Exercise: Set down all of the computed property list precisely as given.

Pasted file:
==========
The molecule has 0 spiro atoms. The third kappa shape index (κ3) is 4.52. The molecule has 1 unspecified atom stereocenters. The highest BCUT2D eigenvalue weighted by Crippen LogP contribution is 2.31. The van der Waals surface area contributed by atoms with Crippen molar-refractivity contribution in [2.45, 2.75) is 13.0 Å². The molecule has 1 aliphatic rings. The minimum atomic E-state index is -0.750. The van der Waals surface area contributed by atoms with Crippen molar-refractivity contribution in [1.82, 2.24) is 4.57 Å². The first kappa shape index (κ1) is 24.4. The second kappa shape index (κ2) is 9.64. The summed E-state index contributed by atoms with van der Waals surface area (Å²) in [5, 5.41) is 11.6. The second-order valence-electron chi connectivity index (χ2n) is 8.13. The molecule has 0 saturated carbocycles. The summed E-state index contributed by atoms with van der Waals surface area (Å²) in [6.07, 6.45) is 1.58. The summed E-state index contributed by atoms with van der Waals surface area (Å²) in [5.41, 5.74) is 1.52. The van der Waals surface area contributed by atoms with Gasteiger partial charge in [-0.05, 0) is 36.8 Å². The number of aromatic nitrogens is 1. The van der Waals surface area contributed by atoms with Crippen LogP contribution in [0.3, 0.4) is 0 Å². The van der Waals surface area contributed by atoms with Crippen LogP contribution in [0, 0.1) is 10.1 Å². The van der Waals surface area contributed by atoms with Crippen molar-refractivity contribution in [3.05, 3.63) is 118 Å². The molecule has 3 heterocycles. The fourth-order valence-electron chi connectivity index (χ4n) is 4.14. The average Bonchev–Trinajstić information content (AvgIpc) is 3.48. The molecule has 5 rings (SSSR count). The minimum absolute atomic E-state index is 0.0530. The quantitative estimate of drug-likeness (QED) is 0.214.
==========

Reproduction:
The molecule has 0 spiro atoms. The third kappa shape index (κ3) is 4.52. The molecule has 1 unspecified atom stereocenters. The highest BCUT2D eigenvalue weighted by Crippen LogP contribution is 2.31. The van der Waals surface area contributed by atoms with Crippen molar-refractivity contribution in [2.45, 2.75) is 13.0 Å². The molecule has 1 aliphatic rings. The minimum atomic E-state index is -0.750. The van der Waals surface area contributed by atoms with Crippen molar-refractivity contribution in [1.82, 2.24) is 4.57 Å². The first kappa shape index (κ1) is 24.4. The second kappa shape index (κ2) is 9.64. The summed E-state index contributed by atoms with van der Waals surface area (Å²) in [5, 5.41) is 11.6. The second-order valence-electron chi connectivity index (χ2n) is 8.13. The molecule has 0 saturated carbocycles. The summed E-state index contributed by atoms with van der Waals surface area (Å²) in [6.07, 6.45) is 1.58. The summed E-state index contributed by atoms with van der Waals surface area (Å²) in [5.41, 5.74) is 1.52. The van der Waals surface area contributed by atoms with Gasteiger partial charge in [-0.05, 0) is 36.8 Å². The number of aromatic nitrogens is 1. The van der Waals surface area contributed by atoms with Crippen LogP contribution in [0.3, 0.4) is 0 Å². The van der Waals surface area contributed by atoms with Crippen LogP contribution in [0, 0.1) is 10.1 Å². The van der Waals surface area contributed by atoms with Crippen molar-refractivity contribution in [3.05, 3.63) is 118 Å². The molecule has 3 heterocycles. The fourth-order valence-electron chi connectivity index (χ4n) is 4.14. The average Bonchev–Trinajstić information content (AvgIpc) is 3.48. The molecule has 5 rings (SSSR count). The minimum absolute atomic E-state index is 0.0530. The quantitative estimate of drug-likeness (QED) is 0.214.